In a follow-up lawsuit seeking to overturn the Food and Drug Administration’s approval of abortion pills, Democratic and Republican attorneys general took sides in court filings Friday.

The lawsuit was filed in November by an anti-abortion group called the Alliance for Hippocratic Medicine. They allege that the process the FDA used decades ago to review and approve drugs used for medical abortions (mifepristone and misoprostol) was illegal and should be repealed.

The plaintiffs sought a court order requesting that the FDA’s approval of mifepristone be revoked while the case unfolds.

This week, the manufacturer of mifepristone, Danco Laboratories, intervened legally in the case, joining the defense.

The District Court judge overseeing the trial, Matthew J. Kacsmaryk in the Northern District of Texas, was appointed by President Trump. His decision is expected to come sometime after February 24. If it rules in favor of the Alliance for Hippocratic Medicine, access to medical abortion could be called into question.

Medical abortion accounts for more than half of all abortions nationwide, according to the Guttmacher Institute, a research group that supports abortion rights.

There is little legal precedent for a court to revoke FDA approval of a drug. But if that were to happen, the Biden administration would likely appeal such a decision to the generally conservative Fifth Circuit Court in New Orleans. The case could eventually end up in the Supreme Court.

On Friday, New York Attorney General Letitia James led a coalition of 22 attorneys general in filing a report arguing that if the FDA were ordered to rescind its approval of mifepristone, it would have «devastating consequences» for women. in the US, regardless of origin. her state’s abortion policy.

Meanwhile, Mississippi Attorney General Lynn Fitch led a group of 22 Republican attorneys general who filed a report calling the FDA’s approval of abortion pills «deeply flawed.»

Representing the plaintiffs are lawyers from the conservative Christian legal defense group Alliance Defending Freedom, which also played a leading role in Dobbs v. Jackson Women’s Health Organization that led to the quashing of Roe v. Wade.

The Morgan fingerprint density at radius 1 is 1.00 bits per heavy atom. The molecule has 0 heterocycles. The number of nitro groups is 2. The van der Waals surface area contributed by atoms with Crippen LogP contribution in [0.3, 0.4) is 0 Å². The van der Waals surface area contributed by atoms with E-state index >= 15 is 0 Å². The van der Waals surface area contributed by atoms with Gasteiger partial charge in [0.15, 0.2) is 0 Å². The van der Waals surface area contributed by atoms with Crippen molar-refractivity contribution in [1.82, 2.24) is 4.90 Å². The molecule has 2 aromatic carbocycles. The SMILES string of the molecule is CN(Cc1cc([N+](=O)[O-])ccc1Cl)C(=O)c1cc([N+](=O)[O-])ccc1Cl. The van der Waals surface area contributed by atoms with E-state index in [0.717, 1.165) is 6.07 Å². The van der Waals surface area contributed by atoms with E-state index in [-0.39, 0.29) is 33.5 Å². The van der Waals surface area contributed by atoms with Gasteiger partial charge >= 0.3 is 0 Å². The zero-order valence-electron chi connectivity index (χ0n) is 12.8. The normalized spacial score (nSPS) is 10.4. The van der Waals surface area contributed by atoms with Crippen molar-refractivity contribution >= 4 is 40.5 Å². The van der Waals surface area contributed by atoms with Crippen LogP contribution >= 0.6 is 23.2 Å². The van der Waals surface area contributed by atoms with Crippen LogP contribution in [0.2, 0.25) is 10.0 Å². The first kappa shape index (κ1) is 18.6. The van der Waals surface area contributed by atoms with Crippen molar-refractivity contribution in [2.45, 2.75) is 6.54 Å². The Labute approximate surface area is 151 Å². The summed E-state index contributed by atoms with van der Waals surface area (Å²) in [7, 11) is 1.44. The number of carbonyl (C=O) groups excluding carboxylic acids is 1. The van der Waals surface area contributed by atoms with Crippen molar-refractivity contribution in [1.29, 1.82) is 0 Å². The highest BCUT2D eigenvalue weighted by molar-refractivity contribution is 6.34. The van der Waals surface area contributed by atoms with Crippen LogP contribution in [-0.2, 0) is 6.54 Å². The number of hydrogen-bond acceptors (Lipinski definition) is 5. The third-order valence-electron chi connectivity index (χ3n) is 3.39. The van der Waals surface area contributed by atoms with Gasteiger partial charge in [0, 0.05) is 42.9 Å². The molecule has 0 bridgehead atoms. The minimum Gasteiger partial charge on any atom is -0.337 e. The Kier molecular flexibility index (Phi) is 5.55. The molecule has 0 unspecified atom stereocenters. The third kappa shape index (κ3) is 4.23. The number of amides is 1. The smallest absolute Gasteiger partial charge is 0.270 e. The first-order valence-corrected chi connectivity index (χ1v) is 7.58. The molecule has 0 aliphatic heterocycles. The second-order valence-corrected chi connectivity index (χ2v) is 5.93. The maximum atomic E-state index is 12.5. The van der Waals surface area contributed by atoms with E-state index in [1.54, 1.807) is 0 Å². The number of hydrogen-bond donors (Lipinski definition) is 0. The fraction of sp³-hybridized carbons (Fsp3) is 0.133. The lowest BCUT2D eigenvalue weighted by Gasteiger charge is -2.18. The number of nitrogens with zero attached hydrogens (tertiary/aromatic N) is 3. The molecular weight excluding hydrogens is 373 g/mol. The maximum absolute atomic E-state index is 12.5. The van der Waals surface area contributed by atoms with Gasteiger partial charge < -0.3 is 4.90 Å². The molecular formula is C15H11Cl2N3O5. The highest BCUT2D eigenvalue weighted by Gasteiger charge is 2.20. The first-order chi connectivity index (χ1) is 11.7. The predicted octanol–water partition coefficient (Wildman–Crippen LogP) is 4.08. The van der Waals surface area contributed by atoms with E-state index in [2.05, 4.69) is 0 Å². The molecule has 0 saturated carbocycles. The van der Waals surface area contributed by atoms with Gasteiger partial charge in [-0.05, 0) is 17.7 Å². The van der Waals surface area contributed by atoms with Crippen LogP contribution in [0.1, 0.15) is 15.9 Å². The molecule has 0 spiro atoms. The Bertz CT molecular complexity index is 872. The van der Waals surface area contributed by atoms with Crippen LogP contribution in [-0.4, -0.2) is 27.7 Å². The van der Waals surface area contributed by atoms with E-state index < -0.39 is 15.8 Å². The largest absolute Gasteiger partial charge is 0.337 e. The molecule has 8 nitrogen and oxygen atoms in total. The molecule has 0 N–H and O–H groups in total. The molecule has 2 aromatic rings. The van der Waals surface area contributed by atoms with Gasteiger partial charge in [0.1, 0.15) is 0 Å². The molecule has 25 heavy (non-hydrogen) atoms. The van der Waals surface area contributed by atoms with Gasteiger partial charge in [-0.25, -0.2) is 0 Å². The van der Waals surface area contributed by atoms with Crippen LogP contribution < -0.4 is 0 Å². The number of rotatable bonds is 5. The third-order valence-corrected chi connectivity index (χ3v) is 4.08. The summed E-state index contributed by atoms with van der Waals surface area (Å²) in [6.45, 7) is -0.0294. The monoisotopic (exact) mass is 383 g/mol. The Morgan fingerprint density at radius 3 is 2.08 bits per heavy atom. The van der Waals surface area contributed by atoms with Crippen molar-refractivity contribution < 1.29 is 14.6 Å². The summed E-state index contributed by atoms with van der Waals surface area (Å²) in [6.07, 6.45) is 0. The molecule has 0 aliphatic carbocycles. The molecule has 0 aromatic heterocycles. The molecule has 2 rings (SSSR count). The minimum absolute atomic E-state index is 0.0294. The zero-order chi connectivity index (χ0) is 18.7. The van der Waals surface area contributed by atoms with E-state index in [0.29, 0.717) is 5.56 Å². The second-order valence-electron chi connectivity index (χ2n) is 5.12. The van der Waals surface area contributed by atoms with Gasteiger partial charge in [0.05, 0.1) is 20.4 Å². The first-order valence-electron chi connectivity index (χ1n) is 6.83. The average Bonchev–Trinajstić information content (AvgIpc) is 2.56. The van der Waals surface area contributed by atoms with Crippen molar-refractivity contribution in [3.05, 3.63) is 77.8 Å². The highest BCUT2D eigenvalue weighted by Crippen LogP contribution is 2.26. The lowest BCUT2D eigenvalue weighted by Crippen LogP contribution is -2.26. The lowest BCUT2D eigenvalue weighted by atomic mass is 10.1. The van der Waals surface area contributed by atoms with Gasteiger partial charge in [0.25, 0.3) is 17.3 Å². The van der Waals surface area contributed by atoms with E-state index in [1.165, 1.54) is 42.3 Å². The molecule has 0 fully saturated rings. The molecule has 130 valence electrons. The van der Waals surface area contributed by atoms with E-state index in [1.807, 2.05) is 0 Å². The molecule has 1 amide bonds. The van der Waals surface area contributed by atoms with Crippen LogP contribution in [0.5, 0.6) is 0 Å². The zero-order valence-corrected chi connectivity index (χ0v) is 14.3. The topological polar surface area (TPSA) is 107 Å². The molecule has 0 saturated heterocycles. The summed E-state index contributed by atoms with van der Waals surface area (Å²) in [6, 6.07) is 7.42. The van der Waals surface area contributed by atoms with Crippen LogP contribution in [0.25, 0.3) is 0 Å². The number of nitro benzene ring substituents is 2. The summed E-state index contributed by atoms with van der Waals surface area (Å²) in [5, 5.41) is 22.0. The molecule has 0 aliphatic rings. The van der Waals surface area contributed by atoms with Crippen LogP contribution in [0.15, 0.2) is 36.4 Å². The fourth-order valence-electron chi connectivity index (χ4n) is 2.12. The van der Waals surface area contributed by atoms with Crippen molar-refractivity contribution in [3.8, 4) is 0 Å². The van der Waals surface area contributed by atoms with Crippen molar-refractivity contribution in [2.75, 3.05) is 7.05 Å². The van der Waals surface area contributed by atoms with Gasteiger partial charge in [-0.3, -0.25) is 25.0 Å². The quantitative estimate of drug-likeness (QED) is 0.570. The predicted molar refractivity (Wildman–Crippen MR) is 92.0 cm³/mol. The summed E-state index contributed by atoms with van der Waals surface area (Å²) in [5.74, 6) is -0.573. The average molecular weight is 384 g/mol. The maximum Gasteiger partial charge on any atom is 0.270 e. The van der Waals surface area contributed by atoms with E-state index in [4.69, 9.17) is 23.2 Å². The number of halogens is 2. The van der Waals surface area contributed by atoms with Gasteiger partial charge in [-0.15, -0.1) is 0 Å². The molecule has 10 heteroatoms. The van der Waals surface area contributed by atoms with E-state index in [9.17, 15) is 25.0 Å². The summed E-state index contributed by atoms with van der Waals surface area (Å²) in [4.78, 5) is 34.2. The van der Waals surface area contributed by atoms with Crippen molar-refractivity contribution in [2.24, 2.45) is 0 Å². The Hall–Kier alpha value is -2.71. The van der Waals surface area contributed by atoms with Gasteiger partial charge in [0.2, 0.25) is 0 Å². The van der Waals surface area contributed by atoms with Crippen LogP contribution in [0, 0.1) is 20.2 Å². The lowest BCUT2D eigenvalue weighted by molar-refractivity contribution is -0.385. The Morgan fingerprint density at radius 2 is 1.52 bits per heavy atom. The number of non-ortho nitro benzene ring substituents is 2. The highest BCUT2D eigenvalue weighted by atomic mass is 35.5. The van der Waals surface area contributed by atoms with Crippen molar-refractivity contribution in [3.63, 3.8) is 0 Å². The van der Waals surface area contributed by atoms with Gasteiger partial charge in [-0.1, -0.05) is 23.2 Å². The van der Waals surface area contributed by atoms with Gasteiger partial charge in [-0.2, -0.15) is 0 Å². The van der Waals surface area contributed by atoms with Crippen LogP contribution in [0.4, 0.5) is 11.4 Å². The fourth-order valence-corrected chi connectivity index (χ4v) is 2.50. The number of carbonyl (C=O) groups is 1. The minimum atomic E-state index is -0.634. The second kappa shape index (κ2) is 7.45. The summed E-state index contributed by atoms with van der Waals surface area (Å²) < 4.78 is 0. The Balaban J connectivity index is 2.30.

Mifepristone has had FDA approval since 2000 for use in combination with misoprostol to terminate pregnancies up to 10 weeks. Misoprostol, for its part, was the first approved in 1988 for a different purpose: the prevention of gastric ulcers.

Used together in consultation with a physician, the two-drug regimen successfully ends a pregnancy in about 99.6% of the timeand has a 0.4% risk of major complicationsaccording to the National Library of Medicine.

In court filings last month, the FDA said its approval of mifepristone came after a thorough review of the scientific evidence. The agency called the lawsuit «extraordinary and unprecedented,» adding that the plaintiffs asked the court to reverse «a long-standing scientific determination based on speculative allegations of harm offered in support of claims and arguments that are untimely, inexhaustible.» and without merit.»

In their supporting brief Friday, the Democratic attorneys general argued that reversing the approval of mifepristone would restrict abortion access nationwide and force patients to undergo surgical abortions, which are more invasive and often more expensive, or to forgo an abortion altogether. The group also argued that it would undermine «the integrity of the FDA’s approval process.»

«Blocking access to this safe and effective medicine is a dangerous attack on reproductive freedom and public health,» James said in a statement. “Decades of medical and clinical research have shown that medical abortion is safe. Despite these facts and their widespread use, we know this is not a debate about science.»

Meanwhile, the Republican attorneys general argued that the FDA «has acted to establish a national abortion-on-demand regime by granting widespread access licenses to chemical abortifacient drugs, in defiance of federal and state laws.»

Fitch added in a statement: “In the Dobbs case, the Supreme Court affirmed that states can enact laws that protect unborn life, women’s health, and the integrity of the medical profession, and we will not allow the Biden administration to trample this fundamental constitutional building block.

In the wake of the Dobbs decision, the FDA has taken several steps to protect and expand access to abortion medications. Last month, the agency finalized a rule change that allows retail pharmacies to dispense mifepristone. Both CVS and Walgreens have said they plan to dispense the pill in states where abortion is legal.